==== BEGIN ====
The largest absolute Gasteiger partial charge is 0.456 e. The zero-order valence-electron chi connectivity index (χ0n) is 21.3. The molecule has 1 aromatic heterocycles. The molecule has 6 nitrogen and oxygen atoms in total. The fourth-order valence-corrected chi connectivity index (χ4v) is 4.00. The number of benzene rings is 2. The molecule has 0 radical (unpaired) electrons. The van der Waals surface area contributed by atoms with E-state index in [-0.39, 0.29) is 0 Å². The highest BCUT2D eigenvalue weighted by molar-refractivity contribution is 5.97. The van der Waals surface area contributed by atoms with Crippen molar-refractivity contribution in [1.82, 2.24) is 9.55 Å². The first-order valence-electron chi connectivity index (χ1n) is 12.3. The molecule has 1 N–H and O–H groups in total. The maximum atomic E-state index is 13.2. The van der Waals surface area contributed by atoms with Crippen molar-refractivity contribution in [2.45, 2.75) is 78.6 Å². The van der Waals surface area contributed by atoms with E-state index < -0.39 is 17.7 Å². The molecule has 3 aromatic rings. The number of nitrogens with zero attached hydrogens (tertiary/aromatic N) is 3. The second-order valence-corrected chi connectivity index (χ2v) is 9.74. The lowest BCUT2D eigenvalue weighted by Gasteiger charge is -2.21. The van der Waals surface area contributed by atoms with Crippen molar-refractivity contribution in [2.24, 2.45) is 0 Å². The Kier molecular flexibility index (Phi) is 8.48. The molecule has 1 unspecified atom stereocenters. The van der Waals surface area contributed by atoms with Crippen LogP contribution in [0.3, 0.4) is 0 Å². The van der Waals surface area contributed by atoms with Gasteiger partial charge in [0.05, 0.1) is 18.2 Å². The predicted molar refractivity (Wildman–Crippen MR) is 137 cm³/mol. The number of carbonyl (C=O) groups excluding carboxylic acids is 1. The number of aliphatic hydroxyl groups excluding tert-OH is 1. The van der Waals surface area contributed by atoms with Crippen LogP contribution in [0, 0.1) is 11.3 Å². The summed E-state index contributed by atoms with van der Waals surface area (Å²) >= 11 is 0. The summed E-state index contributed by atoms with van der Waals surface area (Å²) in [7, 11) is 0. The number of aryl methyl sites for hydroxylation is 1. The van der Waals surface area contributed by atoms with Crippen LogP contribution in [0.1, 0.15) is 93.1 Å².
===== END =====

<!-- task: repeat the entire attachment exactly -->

The largest absolute Gasteiger partial charge is 0.456 e. The zero-order valence-electron chi connectivity index (χ0n) is 21.3. The molecule has 1 aromatic heterocycles. The molecule has 6 nitrogen and oxygen atoms in total. The fourth-order valence-corrected chi connectivity index (χ4v) is 4.00. The number of benzene rings is 2. The molecule has 0 radical (unpaired) electrons. The van der Waals surface area contributed by atoms with E-state index in [-0.39, 0.29) is 0 Å². The highest BCUT2D eigenvalue weighted by molar-refractivity contribution is 5.97. The van der Waals surface area contributed by atoms with Crippen molar-refractivity contribution in [1.82, 2.24) is 9.55 Å². The first-order valence-electron chi connectivity index (χ1n) is 12.3. The molecule has 1 N–H and O–H groups in total. The maximum atomic E-state index is 13.2. The van der Waals surface area contributed by atoms with Crippen molar-refractivity contribution in [2.45, 2.75) is 78.6 Å². The van der Waals surface area contributed by atoms with E-state index < -0.39 is 17.7 Å². The molecule has 3 aromatic rings. The number of nitrogens with zero attached hydrogens (tertiary/aromatic N) is 3. The second-order valence-corrected chi connectivity index (χ2v) is 9.74. The lowest BCUT2D eigenvalue weighted by Gasteiger charge is -2.21. The van der Waals surface area contributed by atoms with Crippen molar-refractivity contribution in [2.24, 2.45) is 0 Å². The Kier molecular flexibility index (Phi) is 8.48. The molecule has 1 unspecified atom stereocenters. The van der Waals surface area contributed by atoms with Crippen LogP contribution in [0.3, 0.4) is 0 Å². The van der Waals surface area contributed by atoms with Gasteiger partial charge in [0.05, 0.1) is 18.2 Å². The predicted molar refractivity (Wildman–Crippen MR) is 137 cm³/mol. The number of carbonyl (C=O) groups excluding carboxylic acids is 1. The number of aliphatic hydroxyl groups excluding tert-OH is 1. The van der Waals surface area contributed by atoms with Crippen LogP contribution in [0, 0.1) is 11.3 Å². The summed E-state index contributed by atoms with van der Waals surface area (Å²) >= 11 is 0. The summed E-state index contributed by atoms with van der Waals surface area (Å²) in [7, 11) is 0. The number of aryl methyl sites for hydroxylation is 1. The van der Waals surface area contributed by atoms with Crippen LogP contribution in [0.1, 0.15) is 93.1 Å².